A recent family conversation nostalgically recalling good times spent together at a nearby drive-in movie theater gave rise to another memory, a long-forgotten but nonetheless unique part of my own pastoral resume: you see, I once served as guest preacher and worship leader at a Sunday morning drive-in theater… church.
To the uninitiated, let me say at the outset that this kind of venue for worship is not as odd as it might sound; during the 1950’s and 60’s there were actually quite a number of “come as you are in the family car” congregations that came together at local drive-in theaters across America (in fact, the late Rev. Robert Schuller, the infamous pastor of the Crystal Cathedral, is said to have begun his ministry preaching in just such a “sanctuary” in California). In Houlton, Maine, where I served as a student pastor in the early ‘80’s, this had been for many years a summer worship opportunity sponsored by a local Baptist Church as a way of enticing vacationers and tourists to a more relaxed “act and attitude” of worship; and as I remember it now, it was fairly well attended… and, I might add, kind of fun.
I was placed behind a makeshift “pulpit” on a raised platform just underneath the huge movie screen (where just a few hours before a double feature of “Flashdance” and “48 Hours” was shown… which is a pretty bizarre thought in and of itself!), and then was given this huge microphone from which my voice was broadcast through those clunky speakers hung on the car windows. I then led the gathered faithful – some sitting in their cars, others outside on lawn chairs enjoying the morning sun – in a time of prayer, reflection and the singing of a couple of guitar hymns (yes, even then, always the guitar in hand!); all this as church leaders ran around bringing everyone coffee and donuts. It was what today we might refer to as an “alternative” service of worship, a low key and wonderfully “low church” approach to Sunday morning; and afterward, as I also circled about greeting the congregation I discovered that it was both meaningful and much appreciated by those who were there. As it turned out, even there at the drive-in, God was very much in attendance; and so this was indeed a sacred place and time.
Leading Sunday worship has always been my favorite part of being a pastor, and over the years I’ve had the privilege of doing so in a wide variety of settings: standing in pulpits built high in spacious cathedrals, or sitting in a circle of chairs arranged in a nursing home chapel; singing hymns of praise together with hundreds sitting in pews on a Christmas Eve or Easter Sunday, or praying amongst only a very few of the “faithful remnant” who turn up for a mid-week devotional. Some services have by their nature been loud and noisy and wildly chaotic (a few Children’s Sundays and VBS come to mind!), while others have been so quiet and deeply emotional that cathartic tears of true lamentation seemed the only adequate and faithful response to what was happening. And quite honestly, from my own perspective as pastor, as many weeks as everything in worship comes together beautifully, there are also sometimes days that things just don’t seem to click; the sermon isn’t quite right, I stumble through liturgy that ought to have more power, or that new hymn I chose simply doesn’t go over well with the congregation and choir (and trust me here, if the choir hates it, you’re sunk!). But even then, in one way or another – usually despite my best effort (!) – by grace the Spirit moved in ways I could not have ever predicted.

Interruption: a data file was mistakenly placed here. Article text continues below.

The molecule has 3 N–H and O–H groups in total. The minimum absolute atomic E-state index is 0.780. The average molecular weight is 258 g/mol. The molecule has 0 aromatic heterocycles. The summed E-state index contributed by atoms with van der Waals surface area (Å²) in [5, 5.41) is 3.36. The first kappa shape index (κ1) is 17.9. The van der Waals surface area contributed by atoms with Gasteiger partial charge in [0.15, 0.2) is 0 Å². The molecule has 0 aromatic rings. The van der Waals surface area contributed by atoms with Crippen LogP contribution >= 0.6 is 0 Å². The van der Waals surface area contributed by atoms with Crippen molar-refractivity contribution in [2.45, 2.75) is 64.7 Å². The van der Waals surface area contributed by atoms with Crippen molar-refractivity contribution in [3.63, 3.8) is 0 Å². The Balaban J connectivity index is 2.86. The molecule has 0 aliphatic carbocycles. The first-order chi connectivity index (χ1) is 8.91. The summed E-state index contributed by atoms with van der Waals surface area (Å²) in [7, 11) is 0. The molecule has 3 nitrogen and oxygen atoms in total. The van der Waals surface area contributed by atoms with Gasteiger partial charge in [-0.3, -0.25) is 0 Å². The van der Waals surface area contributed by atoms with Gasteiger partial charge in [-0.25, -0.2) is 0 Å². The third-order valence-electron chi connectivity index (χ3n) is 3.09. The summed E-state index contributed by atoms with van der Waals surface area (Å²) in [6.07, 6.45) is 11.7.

It’s all part and parcel of the pastor’s life – what a colleague of mine refers to as “the pesky, perpetual, predictable and persistent return of the Sabbath” – and even after all these years, I still love it; because all these varied experiences of worship have had at least one thing in common: the presence and power of God working in and through it all. Certainly there is no less meaning in “two or more” gathered in an outdoor chapel to quietly know Christ in some broken bread and a common cup than there is for an entire congregation to sit in a church sanctuary in a fully realized service of “Word and Sacrament,” and prayer has no less eloquence whether it’s led by the pastor or shared in the beautiful silence of many kindred hearts. Simply put, while you and I might decide to “come and worship” on a given Sunday morning, it’s the presence of the Lord in whatever happens to be our sanctuary that day that makes our worship real.
After a wedding in our sanctuary this past weekend, one of the bridesmaids came up to me to thank me for the service and to remark that from the moment she’d walked into the church, it had immediately felt to her as though ours was a welcoming and vibrant place. I thanked her for saying so; and agreed that yes, this is a great church with a congregation full of faithful and loving people who are, as I like to say, “the real deal,” and as a pastor I feel very blessed to be here.
All of which is correct; but in retrospect, what I should have added in my pastoral boasting is that in the end what really makes East Church a vibrant place is God’s presence on all the proceedings; because whether it’s a wedding, a funeral, a Saturday night bean supper or singing a silly song during the children’s ministry on Sunday morning, it’s God who makes it a sacred time and place.
And thanks be to God for it.
c. 2016 Rev. Michael W. Lowry